The Double Hook, by Sheila Watson

Cover of The Double Hook When planning this year’s reading project I put out a call for book recommendations; I received several, but the most common one was The Double Hook, by Sheila Watson. It didn’t make the cut for a number of reasons—mostly because my list was already pretty heavy on pre-CanCon material—but I added it as a “just in case” book, because I was having trouble locating copies of some of the other books. But December has rolled around, I’ve finished all twelve of my posts, and it turns out that I have time to do one more: my bonus book, The Double Hook.

Sheila Watson’s prose was absolutely glorious. In a great many ways it reminded me of the best of Southern US writing; the same deceptively simple diction, the same idiosyncratic syntax, the same presentation of the mundane as the mythic. The Double Hook was gorgeous from beginning to end, but it wasn’t particularly lucid. I had tremendous difficulty telling one character from another,1 the relationships between the characters were not even remotely clear, and even who was present in a given scene was often an open question.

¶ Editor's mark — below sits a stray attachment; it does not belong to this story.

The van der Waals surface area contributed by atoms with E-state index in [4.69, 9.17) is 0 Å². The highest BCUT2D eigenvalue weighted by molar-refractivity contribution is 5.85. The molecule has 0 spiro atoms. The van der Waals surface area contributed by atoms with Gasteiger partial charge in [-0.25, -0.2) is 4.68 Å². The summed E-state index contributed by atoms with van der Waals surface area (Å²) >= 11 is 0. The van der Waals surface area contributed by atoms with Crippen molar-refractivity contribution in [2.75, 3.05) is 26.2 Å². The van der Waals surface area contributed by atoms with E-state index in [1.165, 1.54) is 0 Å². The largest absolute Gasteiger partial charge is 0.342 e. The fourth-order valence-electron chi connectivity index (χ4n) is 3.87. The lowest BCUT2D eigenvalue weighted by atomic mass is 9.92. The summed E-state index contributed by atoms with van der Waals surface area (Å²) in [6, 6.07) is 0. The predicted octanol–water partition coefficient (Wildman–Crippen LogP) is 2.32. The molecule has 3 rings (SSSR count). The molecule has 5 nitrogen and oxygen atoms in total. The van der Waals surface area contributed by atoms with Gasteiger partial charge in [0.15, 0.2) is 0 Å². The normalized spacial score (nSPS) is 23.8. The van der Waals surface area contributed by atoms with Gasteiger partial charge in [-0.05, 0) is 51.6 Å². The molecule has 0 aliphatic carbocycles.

I’ve read that The Double Hook is considered by some to be Canada’s first Modernist novel, but it would depend on how you define Modernism. I’ve always preferred the definition that treats Modernism as a conscious attempt to re-write order into the world after the destructive chaos of the First World War. All the Modernist writers had a different idea of what that “order” should look like, and developed different literary structures to deal with the loss of stability and what they saw as the end of cultural continuity caused by the Great War. Canadian writers took different approaches to the same problem—but I don’t believe they ignored it until the 1950s. Some early Canadian Modernist writers created new structures; Martha Ostenso’s Wild Geese rebuilds the Canadian West as a Nordic saga. Others, like Gabrielle Roy and Sinclair Ross, tore down old structures in order to make room change. Watson goes further than those other writers, but I see what she’s doing in The Double Hook as different in degree rather than kind.

The new year will see me make one more post as part of this project; a final reflection on the project as a whole.

August

Writer. Editor. Critic.

Leave a Reply

Your email address will not be published. Required fields are marked *